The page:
Shareholder Empowerment, Steps Forward and Steps Back: Comparative Analysis of the US and UK Regulations
Research output: Contribution to journal › Article
The global financial crisis of 2007-2008 prompted a significant debate on corporate governance and shareholder empowerment. A question arises as to whether shareholders ought to be further empowered to have a greater influence over the companies’ activities. Yet, it is not self-evident that shareholder empowerment ensures better-run companies’ corporate activities. Thus, the purpose of this paper is to critically examine, identify and explain the corporate regulation forms and control collectively to evaluate the effectiveness of shareholder empowerment fully.
To do so, this paper sets out a comparative analysis approach between two jurisdictions, the UK and Delaware in the USA. The paper further addresses by undertaking three case studies; Barclays Plc which illustrated the Comply or Explain role, AVIVA (2012) that concentrated on the impact of the shareholder revolt, and the case of Hills Stores Co. v. Bozic (2000), which involved a claim brought by shareholders on the grounds of a breach of fiduciary duty.
This paper argues that the shareholder empowerment theoretically provides an effective means through which corporate activities can be regulated. However, to do this, account must be taken that a distinction should be made between long-term and short-term investors to encourage shareholder engagement by responsible long-term investors. Furthermore, the shareholders can exercise their powers effectively and influence the Board’s decision to award executive compensation.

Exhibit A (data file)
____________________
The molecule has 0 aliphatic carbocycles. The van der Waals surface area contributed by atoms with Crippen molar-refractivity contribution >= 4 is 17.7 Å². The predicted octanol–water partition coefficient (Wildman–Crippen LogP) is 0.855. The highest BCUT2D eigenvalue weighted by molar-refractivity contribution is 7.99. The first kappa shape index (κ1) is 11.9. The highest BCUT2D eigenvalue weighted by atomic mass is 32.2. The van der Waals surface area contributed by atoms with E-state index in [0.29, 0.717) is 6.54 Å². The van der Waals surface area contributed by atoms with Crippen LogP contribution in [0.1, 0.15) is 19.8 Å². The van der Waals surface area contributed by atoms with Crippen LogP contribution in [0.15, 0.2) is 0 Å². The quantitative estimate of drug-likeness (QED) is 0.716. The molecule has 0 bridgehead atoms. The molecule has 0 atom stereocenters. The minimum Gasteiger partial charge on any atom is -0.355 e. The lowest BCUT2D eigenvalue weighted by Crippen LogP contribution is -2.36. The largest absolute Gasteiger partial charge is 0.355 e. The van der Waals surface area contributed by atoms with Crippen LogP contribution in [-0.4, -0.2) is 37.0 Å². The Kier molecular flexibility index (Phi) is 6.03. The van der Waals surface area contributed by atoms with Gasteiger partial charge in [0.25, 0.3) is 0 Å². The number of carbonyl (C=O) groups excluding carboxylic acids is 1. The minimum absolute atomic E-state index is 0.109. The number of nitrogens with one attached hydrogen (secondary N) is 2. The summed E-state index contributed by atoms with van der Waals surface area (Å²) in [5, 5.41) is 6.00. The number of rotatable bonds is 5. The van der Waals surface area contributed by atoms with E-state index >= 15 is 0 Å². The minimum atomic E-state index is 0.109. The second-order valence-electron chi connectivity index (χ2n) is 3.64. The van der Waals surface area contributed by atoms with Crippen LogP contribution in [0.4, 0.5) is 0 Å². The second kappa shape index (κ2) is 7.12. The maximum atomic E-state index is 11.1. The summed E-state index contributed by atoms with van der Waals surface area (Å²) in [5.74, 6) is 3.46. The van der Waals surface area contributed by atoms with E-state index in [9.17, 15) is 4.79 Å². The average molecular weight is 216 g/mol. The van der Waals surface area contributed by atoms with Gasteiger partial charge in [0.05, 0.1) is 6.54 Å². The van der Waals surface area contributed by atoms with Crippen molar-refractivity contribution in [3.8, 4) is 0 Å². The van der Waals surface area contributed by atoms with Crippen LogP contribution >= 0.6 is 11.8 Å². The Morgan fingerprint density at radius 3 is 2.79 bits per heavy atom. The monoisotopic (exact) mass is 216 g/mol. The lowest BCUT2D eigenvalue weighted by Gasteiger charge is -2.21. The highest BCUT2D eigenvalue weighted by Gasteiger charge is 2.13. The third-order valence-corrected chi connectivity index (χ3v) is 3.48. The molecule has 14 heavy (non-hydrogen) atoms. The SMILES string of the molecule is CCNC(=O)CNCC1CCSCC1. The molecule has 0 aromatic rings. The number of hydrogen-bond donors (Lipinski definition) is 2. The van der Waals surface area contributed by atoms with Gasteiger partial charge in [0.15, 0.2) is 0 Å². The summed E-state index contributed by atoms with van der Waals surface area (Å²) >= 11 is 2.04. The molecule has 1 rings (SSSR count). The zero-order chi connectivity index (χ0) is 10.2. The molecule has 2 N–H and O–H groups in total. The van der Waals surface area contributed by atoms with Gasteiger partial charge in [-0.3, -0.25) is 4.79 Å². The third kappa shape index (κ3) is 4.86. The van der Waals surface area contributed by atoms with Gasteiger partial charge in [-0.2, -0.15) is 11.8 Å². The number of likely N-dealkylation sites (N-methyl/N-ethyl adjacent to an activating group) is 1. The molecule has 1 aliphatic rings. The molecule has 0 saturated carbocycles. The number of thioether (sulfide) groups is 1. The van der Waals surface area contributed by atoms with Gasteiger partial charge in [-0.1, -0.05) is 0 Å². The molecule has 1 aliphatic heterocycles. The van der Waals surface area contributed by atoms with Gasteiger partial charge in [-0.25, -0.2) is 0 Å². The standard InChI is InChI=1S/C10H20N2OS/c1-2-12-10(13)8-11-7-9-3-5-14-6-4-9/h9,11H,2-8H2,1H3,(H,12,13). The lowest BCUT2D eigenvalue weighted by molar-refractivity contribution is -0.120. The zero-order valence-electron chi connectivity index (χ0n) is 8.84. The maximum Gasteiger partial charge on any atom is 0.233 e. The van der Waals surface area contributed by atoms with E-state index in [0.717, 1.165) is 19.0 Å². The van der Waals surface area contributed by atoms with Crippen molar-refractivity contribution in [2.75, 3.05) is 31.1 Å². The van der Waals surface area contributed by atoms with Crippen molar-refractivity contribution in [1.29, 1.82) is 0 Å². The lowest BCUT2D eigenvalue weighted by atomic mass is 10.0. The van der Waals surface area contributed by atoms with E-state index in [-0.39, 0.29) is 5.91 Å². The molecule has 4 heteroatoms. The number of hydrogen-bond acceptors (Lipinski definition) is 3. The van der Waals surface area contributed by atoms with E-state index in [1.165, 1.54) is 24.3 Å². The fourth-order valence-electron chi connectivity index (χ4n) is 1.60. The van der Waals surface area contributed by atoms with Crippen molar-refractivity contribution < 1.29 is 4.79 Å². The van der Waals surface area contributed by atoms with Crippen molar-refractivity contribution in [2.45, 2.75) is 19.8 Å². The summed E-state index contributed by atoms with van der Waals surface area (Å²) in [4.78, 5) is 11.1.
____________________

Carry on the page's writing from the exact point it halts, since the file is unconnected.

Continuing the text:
This paper offered two distinct contributions: assessing whether in times of crisis shareholder empowerment represents a way to regulate corporate activities and by assessing the distinction between the perception of shareholder empowerment and the reality in practice.
|Scopus record||Shareholder Empowerment, Steps Forward and Steps Back: Comparative Analysis of the US and UK Regulations|
- original Article, research Article, shareholders activism, Corporate governance, corporate Reform, shareholder Empowerment, Comparative Corporate Governance, Comparative Law, comparative analysis, UK Law, US Law, shareholders, Financial Crisis, Research, academic research, academic publishing, shareholders engagement, shareholders value, Corporate Culture; Stakeholder Management; United Kingdom Construction Industry; Theory, corporate philanthropy, Law and finance, Policy convergence, policy change, Policy implementation, Policy transfer, police accountability, Accountability, comparative corporate governance, Case Study research, case study, US, UK